-- Preferred SELECT budget_forecast.account_id, date_details.fiscal_year, date_details.fiscal_quarter, date_details.fiscal_quarter_name, cost_category.cost_category_level_1, cost_category.cost_category_level_2 FROM budget_forecast_cogs_opex AS budget_forecast LEFT JOIN date_details ON date_details.first_day_of_month = budget_forecast.accounting_period LEFT JOIN cost_category ON budget_forecast.unique_account_name = cost_category.unique_account_name -- vs -- Not Preferred SELECT a.account_id, b.fiscal_year, b.fiscal_quarter, b.fiscal_quarter_name, c.cost_category_level_1, c.cost_category_level_2 FROM budget_forecast_cogs_opex a LEFT JOIN date_details b ON b.first_day_of_month = a.accounting_period LEFT JOIN cost_category c ON b.unique_account_name = c.unique_account_name
Only use double quotes when necessary, such as columns that contain special characters or are case sensitive.
-- Preferred SELECT "First_Name_&_" AS first_name, ... -- vs -- Not Preferred SELECT FIRST_NAME AS first_name, ...
Prefer accessing JSON using the bracket syntax.
-- Preferred SELECT data_by_row['id']::bigint as id_value ... -- vs -- Not Preferred SELECT data_by_row:"id"::bigint as id_value ...
Prefer explicit join statements.
-- Preferred SELECT * FROM first_table INNER JOIN second_table ... -- vs -- Not Preferred SELECT * FROM first_table, second_table ...
Prefer CTEs over sub-queries as CTEs make SQL more readable and are more performant:
-- Preferred WITH important_list AS ( SELECT DISTINCT specific_column FROM other_table WHERE specific_column != 'foo' ) SELECT primary_table.column_1, primary_table.column_2 FROM primary_table INNER JOIN important_list ON primary_table.column_3 = important_list.specific_column -- vs -- Not Preferred SELECT primary_table.column_1, primary_table.column_2 FROM primary_table WHERE primary_table.column_3 IN ( SELECT DISTINCT specific_column FROM other_table WHERE specific_column != 'foo')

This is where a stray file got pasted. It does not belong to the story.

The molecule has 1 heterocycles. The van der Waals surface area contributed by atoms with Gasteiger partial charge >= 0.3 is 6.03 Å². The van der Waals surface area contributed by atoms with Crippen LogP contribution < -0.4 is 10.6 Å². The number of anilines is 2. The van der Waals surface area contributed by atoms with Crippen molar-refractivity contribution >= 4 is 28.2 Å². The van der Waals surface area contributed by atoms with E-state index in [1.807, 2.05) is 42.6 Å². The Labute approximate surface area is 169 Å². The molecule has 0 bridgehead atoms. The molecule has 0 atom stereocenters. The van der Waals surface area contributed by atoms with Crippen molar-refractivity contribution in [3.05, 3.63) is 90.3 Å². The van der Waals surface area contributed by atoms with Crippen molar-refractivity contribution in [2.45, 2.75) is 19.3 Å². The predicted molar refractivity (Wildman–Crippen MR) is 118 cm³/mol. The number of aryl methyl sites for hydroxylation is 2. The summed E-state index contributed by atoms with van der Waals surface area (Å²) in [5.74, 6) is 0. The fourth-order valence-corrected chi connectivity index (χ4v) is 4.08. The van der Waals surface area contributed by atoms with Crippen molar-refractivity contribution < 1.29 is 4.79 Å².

replace_sfdc_account_id_with_master_record_idand prefer a shorter name with a comment in the CTE. This will help avoid table aliasing in joins.
The exception to this is for timestamps. Prefer
TIME. Note that the default for
TIMESTAMP_NTZ which does not include a time zone.
IFF to a single line
-- Preferred SELECT IFF(column_1 = 'foo', column_2,column_3) AS logic_switch, ... -- vs -- Not Preferred SELECT CASE WHEN column_1 = 'foo' THEN column_2 ELSE column_3 END AS logic_switch, ...
IFF to selecting a boolean statement:
-- Preferred SELECT IFF(amount < 10,TRUE,FALSE) AS is_less_than_ten, ... -- vs -- Not Preferred SELECT (amount < 10) AS is_less_than_ten, ...
Prefer simplifying repetitive
CASE statements where possible:
-- Preferred SELECT CASE field_id WHEN 1 THEN 'date' WHEN 2 THEN 'integer' WHEN 3 THEN 'currency' WHEN 4 THEN 'boolean' WHEN 5 THEN 'variant' WHEN 6 THEN 'text' END AS field_type, ... -- vs -- Not Preferred SELECT CASE WHEN field_id = 1 THEN 'date' WHEN field_id = 2 THEN 'integer' WHEN field_id = 3 THEN 'currency' WHEN field_id = 4 THEN 'boolean' WHEN field_id = 5 THEN 'variant' WHEN field_id = 6 THEN 'text' END AS field_type, ...
Prefer the explicit date function over
date_part, but prefer
DAYOFWEEK(created_at) > DATE_PART(dayofweek, 'created_at') > EXTRACT(dow FROM created_at)
DATEDIFFfunction as the function will only return whole interval results.
This example code has been processed though SQLFluff linter and had the style guide applied.
WITH my_data AS ( SELECT my_data.* FROM prod.my_data_with_a_long_table_name AS my_data INNER JOIN prod.other_thing WHERE my_data.filter = 'my_filter' ), some_cte AS ( SELECT DISTINCT id AS other_id, other_field_1, other_field_2, date_field_at, data_by_row, field_4, field_5, LAG( other_field_2 ) OVER (PARTITION BY other_id, other_field_1 ORDER BY 5) AS previous_other_field_2 FROM prod.my_other_data ), /* This is a very long comment: It is good practice to leave comments in code to explain complex logic in CTEs or business logic which may not be intuitive to someone who does not have intimate knowledge of the data source. This can help new users familiarize themselves with the code quickly. */ final AS ( SELECT -- This is a singel line comment my_data.field_1 AS detailed_field_1, my_data.field_2 AS detailed_field_2, my_data.detailed_field_3, DATE_TRUNC('month', some_cte.date_field_at) AS date_field_month, some_cte.data_by_row['id']::NUMBER AS id_field, IFF(my_data.detailed_field_3 > my_data.field_2, TRUE, FALSE) AS is_boolean, CASE WHEN my_data.cancellation_date IS NULL AND my_data.expiration_date IS NOT NULL THEN my_data.expiration_date WHEN my_data.cancellation_date IS NULL THEN my_data.start_date + 7 -- There is a reason for this number ELSE my_data.cancellation_date END AS adjusted_cancellation_date, COUNT(*) AS number_of_records, SUM(some_cte.field_4) AS field_4_sum, MAX(some_cte.field_5) AS field_5_max FROM my_data LEFT JOIN some_cte ON my_data.id = some_cte.id WHERE my_data.field_1 = 'abc' AND (my_data.field_2 = 'def' OR my_data.field_2 = 'ghi') GROUP BY 1, 2, 3, 4, 5, 6 HAVING COUNT(*) > 1 ORDER BY 8 DESC ) SELECT * FROM final